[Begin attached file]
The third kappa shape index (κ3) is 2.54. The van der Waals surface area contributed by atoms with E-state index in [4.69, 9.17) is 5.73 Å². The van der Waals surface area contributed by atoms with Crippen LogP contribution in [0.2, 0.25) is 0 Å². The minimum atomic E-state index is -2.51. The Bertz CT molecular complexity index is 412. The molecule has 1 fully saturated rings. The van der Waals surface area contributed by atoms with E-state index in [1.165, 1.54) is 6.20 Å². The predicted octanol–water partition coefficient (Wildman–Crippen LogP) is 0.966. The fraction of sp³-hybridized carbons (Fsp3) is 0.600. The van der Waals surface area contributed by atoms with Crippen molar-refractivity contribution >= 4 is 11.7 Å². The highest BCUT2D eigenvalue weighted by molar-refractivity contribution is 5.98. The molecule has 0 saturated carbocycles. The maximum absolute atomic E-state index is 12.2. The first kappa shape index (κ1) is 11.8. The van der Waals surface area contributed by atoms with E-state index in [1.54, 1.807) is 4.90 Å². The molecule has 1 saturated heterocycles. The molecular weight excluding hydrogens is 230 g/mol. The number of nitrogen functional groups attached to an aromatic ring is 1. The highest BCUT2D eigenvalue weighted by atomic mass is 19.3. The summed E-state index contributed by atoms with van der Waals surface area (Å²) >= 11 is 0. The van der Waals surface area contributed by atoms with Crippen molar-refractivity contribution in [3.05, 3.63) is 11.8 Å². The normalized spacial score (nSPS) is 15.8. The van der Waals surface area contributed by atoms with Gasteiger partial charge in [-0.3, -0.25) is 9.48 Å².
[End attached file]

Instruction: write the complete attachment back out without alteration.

The third kappa shape index (κ3) is 2.54. The van der Waals surface area contributed by atoms with E-state index in [4.69, 9.17) is 5.73 Å². The van der Waals surface area contributed by atoms with Crippen LogP contribution in [0.2, 0.25) is 0 Å². The minimum atomic E-state index is -2.51. The Bertz CT molecular complexity index is 412. The molecule has 1 fully saturated rings. The van der Waals surface area contributed by atoms with E-state index in [1.165, 1.54) is 6.20 Å². The predicted octanol–water partition coefficient (Wildman–Crippen LogP) is 0.966. The fraction of sp³-hybridized carbons (Fsp3) is 0.600. The van der Waals surface area contributed by atoms with Crippen molar-refractivity contribution >= 4 is 11.7 Å². The highest BCUT2D eigenvalue weighted by molar-refractivity contribution is 5.98. The molecule has 0 saturated carbocycles. The maximum absolute atomic E-state index is 12.2. The first kappa shape index (κ1) is 11.8. The van der Waals surface area contributed by atoms with E-state index in [1.54, 1.807) is 4.90 Å². The molecule has 1 saturated heterocycles. The molecular weight excluding hydrogens is 230 g/mol. The number of nitrogen functional groups attached to an aromatic ring is 1. The highest BCUT2D eigenvalue weighted by atomic mass is 19.3. The summed E-state index contributed by atoms with van der Waals surface area (Å²) >= 11 is 0. The van der Waals surface area contributed by atoms with Crippen molar-refractivity contribution in [3.05, 3.63) is 11.8 Å². The normalized spacial score (nSPS) is 15.8. The van der Waals surface area contributed by atoms with Gasteiger partial charge in [-0.3, -0.25) is 9.48 Å².